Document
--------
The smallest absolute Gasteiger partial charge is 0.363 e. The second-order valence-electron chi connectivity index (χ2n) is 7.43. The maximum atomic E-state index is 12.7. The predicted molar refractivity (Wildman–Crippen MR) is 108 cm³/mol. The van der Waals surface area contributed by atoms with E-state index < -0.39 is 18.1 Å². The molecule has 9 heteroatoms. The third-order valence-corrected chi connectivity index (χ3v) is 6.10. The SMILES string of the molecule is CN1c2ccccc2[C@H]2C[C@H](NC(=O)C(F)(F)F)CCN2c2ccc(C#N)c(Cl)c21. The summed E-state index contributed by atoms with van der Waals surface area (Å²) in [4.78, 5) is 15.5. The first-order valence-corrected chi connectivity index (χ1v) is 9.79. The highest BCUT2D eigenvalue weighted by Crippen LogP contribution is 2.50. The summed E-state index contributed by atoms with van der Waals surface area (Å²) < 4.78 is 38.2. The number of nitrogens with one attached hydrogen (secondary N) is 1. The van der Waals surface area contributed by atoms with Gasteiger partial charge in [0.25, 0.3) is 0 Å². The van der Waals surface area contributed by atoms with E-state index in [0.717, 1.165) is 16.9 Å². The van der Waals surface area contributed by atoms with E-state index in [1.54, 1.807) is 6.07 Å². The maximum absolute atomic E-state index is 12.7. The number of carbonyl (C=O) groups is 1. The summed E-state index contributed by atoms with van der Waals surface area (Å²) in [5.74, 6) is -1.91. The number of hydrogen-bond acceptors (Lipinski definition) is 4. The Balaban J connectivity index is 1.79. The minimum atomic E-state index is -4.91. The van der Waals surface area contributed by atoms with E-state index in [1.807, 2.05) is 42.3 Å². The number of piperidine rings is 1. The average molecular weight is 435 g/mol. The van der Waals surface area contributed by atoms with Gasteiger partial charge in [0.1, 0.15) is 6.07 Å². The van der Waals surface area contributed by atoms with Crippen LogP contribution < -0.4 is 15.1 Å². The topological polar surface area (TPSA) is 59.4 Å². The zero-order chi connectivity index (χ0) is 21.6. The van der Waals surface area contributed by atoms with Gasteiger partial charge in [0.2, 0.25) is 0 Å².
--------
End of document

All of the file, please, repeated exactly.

The smallest absolute Gasteiger partial charge is 0.363 e. The second-order valence-electron chi connectivity index (χ2n) is 7.43. The maximum atomic E-state index is 12.7. The predicted molar refractivity (Wildman–Crippen MR) is 108 cm³/mol. The van der Waals surface area contributed by atoms with E-state index < -0.39 is 18.1 Å². The molecule has 9 heteroatoms. The third-order valence-corrected chi connectivity index (χ3v) is 6.10. The SMILES string of the molecule is CN1c2ccccc2[C@H]2C[C@H](NC(=O)C(F)(F)F)CCN2c2ccc(C#N)c(Cl)c21. The summed E-state index contributed by atoms with van der Waals surface area (Å²) in [4.78, 5) is 15.5. The first-order valence-corrected chi connectivity index (χ1v) is 9.79. The highest BCUT2D eigenvalue weighted by Crippen LogP contribution is 2.50. The summed E-state index contributed by atoms with van der Waals surface area (Å²) < 4.78 is 38.2. The number of nitrogens with one attached hydrogen (secondary N) is 1. The van der Waals surface area contributed by atoms with Gasteiger partial charge in [0.25, 0.3) is 0 Å². The van der Waals surface area contributed by atoms with E-state index in [0.717, 1.165) is 16.9 Å². The van der Waals surface area contributed by atoms with E-state index in [1.54, 1.807) is 6.07 Å². The maximum absolute atomic E-state index is 12.7. The number of carbonyl (C=O) groups is 1. The summed E-state index contributed by atoms with van der Waals surface area (Å²) in [5.74, 6) is -1.91. The number of hydrogen-bond acceptors (Lipinski definition) is 4. The Balaban J connectivity index is 1.79. The minimum atomic E-state index is -4.91. The van der Waals surface area contributed by atoms with E-state index in [1.807, 2.05) is 42.3 Å². The number of piperidine rings is 1. The average molecular weight is 435 g/mol. The van der Waals surface area contributed by atoms with Gasteiger partial charge in [0.1, 0.15) is 6.07 Å². The van der Waals surface area contributed by atoms with Crippen LogP contribution < -0.4 is 15.1 Å². The topological polar surface area (TPSA) is 59.4 Å². The zero-order chi connectivity index (χ0) is 21.6. The van der Waals surface area contributed by atoms with Gasteiger partial charge in [0.2, 0.25) is 0 Å².